We use a compressor for many reasons. If we want to preserve the intelligibility of a vocal performance, a compressor comes very well in handy. If we want to enhance the groove of a bass part, a compressor can help us do that too. We can add smack and punch to drums, changing the shape of the transient response of each drum hit with a compressor. We can glue multiple parts together, giving them a feeling of coherence with just a little dab of compression. And, due to the way certain iconic vintage typologies work, we can add quite a bit of color too, all with compression.
We have tons of articles about when to use compression. I’ve linked some of them above. But this article is all about binary choices. You need to know when to use a compressor and when to use a limiter. To answer that question in the simplest way, it’s best I begin to cover limiters now.
How does a limiter work?
A limiter works preserving the integrity of the sound while keeping it from clipping the final device in the chain—be it analog or digital.
Like a compressor, a limiter clamps down on a signal above a given threshold.
Limiters can come with attack and release controls, but not all of them do. As a matter of fact, their GUIs can appear vastly different depending on the brand. I’ll show you what I mean. Here’s Ozone’s Maximizer:
And here’s another limiter from Brainworx:
Some controls are the same, others are completely different.
Attack isn’t found on either of these limiters, neither is a ratio control or a knee; the GUI expects different things from you, especially when compared to a compressor.
Some limiters, like Ozone, threshold sliders dictating the level at which gain reduction begins; these sliders also affect the corresponding output gain, and as such, the signal seems louder the more you pull these sliders down. Other limiters, such as the bx_limiter above, ditch the threshold control altogether, showing you only input gain.
The mechanics of your limiter may vary, but the overall tools are the same:
A parameter dictating your highest possible level in dBFS (commonly called the “ceiling”), a control that determines the amount of gain reduction (usually gain or threshold, depending on the company), and some kind of time-constant for the release stage.
Many limiters stereo linking controls, the manipulation of which can have an effect on the width of your mix. Left totally unlinked, both channels will be limited independently, causing one channel or the other to dip in level at various times. This can create an interesting sense of width, because each side of the stereo image is reacting differently to the limiter, drawing the ear in different, less uniform directions. When pushed too far, unlinked limiting can cause the stereo image to wander in distracting and unpleasant ways.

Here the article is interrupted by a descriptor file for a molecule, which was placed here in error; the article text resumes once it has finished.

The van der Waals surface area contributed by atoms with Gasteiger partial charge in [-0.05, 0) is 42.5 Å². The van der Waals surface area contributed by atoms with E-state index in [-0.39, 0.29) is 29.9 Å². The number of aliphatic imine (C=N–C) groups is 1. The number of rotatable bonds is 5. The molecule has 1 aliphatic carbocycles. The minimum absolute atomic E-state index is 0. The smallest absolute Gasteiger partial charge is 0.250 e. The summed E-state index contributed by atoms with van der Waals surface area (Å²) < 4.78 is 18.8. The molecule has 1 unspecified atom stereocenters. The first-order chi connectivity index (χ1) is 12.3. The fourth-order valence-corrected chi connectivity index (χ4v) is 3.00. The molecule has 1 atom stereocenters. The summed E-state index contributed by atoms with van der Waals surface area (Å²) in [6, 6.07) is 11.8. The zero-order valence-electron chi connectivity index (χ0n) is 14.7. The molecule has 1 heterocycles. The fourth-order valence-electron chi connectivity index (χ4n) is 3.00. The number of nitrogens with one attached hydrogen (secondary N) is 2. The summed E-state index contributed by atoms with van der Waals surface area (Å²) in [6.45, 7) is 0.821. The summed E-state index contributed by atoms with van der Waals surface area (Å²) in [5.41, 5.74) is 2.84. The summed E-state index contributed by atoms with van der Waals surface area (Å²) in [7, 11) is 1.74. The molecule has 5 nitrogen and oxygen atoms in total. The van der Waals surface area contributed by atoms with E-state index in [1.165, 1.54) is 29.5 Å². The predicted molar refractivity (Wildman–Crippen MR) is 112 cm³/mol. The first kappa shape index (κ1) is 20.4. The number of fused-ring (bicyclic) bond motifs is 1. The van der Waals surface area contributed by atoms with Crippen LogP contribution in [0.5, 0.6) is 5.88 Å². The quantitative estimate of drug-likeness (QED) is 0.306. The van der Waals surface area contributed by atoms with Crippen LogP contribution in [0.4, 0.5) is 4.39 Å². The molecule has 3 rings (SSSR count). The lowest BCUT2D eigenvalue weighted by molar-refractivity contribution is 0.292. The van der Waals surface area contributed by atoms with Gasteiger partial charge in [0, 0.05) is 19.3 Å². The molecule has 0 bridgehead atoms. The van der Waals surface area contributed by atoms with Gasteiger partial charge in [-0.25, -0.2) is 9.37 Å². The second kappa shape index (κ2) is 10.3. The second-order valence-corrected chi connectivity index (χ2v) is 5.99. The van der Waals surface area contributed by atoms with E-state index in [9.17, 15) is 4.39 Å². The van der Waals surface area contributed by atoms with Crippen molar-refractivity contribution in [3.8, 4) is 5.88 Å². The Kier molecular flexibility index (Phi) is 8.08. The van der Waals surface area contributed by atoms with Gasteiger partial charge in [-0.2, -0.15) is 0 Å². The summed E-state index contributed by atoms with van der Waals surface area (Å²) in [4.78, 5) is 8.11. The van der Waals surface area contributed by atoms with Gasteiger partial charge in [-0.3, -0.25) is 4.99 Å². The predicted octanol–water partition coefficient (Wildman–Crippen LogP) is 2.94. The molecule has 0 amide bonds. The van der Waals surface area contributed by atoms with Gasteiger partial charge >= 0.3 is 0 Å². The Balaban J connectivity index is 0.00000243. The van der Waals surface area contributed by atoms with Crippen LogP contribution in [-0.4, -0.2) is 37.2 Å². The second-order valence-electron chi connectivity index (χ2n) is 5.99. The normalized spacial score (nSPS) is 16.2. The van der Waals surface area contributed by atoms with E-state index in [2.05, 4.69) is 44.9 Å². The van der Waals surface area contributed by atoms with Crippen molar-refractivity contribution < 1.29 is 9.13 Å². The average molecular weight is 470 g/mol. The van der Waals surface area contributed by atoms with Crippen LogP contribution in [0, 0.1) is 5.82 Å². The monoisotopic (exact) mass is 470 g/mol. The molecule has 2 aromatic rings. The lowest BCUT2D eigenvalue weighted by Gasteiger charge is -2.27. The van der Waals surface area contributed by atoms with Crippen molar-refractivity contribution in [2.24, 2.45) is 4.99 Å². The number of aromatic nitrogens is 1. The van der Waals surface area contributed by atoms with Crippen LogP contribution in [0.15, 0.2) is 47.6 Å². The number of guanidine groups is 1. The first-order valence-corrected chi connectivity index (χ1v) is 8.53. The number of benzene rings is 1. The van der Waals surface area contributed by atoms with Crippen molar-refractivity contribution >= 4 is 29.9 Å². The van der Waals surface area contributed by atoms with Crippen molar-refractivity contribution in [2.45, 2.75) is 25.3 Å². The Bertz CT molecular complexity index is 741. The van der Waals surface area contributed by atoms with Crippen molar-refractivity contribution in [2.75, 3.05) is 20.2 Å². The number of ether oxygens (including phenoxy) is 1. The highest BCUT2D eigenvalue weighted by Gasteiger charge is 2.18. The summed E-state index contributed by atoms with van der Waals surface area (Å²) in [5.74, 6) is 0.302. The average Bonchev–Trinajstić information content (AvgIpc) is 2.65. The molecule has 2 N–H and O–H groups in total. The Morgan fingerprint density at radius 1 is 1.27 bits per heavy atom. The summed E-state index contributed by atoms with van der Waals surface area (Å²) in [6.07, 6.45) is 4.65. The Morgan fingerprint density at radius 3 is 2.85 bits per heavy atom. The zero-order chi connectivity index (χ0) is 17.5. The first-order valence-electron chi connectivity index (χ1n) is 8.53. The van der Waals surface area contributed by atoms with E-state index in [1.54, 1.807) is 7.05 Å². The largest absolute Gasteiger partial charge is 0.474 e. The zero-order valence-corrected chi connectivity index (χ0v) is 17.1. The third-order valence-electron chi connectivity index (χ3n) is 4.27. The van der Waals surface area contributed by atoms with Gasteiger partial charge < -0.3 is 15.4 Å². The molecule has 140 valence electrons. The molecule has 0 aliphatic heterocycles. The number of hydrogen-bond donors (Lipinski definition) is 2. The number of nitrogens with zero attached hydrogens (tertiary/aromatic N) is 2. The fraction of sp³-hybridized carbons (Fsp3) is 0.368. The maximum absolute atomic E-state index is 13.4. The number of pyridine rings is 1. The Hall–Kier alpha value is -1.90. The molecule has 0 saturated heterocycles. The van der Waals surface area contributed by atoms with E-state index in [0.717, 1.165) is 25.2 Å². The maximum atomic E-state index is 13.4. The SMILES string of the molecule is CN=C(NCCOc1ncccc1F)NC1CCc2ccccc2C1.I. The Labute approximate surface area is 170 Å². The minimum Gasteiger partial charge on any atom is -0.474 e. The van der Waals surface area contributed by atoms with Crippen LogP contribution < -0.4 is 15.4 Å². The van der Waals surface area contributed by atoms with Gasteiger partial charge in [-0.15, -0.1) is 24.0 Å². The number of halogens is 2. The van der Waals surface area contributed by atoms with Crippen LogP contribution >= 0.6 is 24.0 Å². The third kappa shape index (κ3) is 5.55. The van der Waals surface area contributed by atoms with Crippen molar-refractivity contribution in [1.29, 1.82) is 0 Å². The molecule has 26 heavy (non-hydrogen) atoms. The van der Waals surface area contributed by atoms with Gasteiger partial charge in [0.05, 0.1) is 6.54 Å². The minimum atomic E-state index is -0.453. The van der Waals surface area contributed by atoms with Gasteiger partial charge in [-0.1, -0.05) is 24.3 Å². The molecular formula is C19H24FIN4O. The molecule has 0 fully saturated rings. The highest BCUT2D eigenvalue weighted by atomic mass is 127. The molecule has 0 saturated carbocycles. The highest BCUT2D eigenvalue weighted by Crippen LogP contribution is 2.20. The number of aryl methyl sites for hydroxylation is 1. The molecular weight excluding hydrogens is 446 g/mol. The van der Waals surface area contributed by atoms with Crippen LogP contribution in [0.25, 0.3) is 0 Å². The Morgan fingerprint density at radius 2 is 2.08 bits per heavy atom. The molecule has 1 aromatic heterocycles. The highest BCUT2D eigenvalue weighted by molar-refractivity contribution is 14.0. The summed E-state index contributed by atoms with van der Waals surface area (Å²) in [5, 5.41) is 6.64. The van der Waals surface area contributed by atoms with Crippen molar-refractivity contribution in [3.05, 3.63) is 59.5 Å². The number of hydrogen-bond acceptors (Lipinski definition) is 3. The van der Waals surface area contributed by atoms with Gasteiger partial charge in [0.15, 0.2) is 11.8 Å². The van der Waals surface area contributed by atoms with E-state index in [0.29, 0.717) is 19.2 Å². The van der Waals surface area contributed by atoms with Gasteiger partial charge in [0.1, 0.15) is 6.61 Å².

Conversely, you can often opt to link the left and right channels, in which case the louder one, regardless of its stereo placement, will trigger gain reduction across the board. This creates a more uniform stereo image, because you aren’t hearing those variances in the left and right channels. Often degrees of linking are provided, usually in percentages. Your ears will ultimately be the judge of what sounds best here.
The generation of limiters being offered today tend to provide dedicated controls for transient preservation as well. These controls help guide the limiter in the quest to preserve the more punchy, rhythmic elements of your mix, which can frequently feel rounded off or squashed in the limiting process.
When to use a limiter
The main point that limiter vs. compressor presents has to do with the master bus: limiters are ubiquitous at the end of the mastering chain. Limiters are there to catch peaks as the material approaches the digital ceiling (0 dBFS, over which undesirable distortion can occur). They are designed to do this without unduly changing the preceding signal. Preserving the original sound—rather than shaping it—is the name of the game.
Mixers also use limiter for a variety of reasons, such as giving themselves a real-world look at how their work translates at common mastering levels. Sometimes they use limiters on the mix bus to intentionally kneecap the mastering engineer, for its hard to do anything with a limited mix besides change the EQ (though this doesn’t stop bad mastering engineers from trying, in my experience).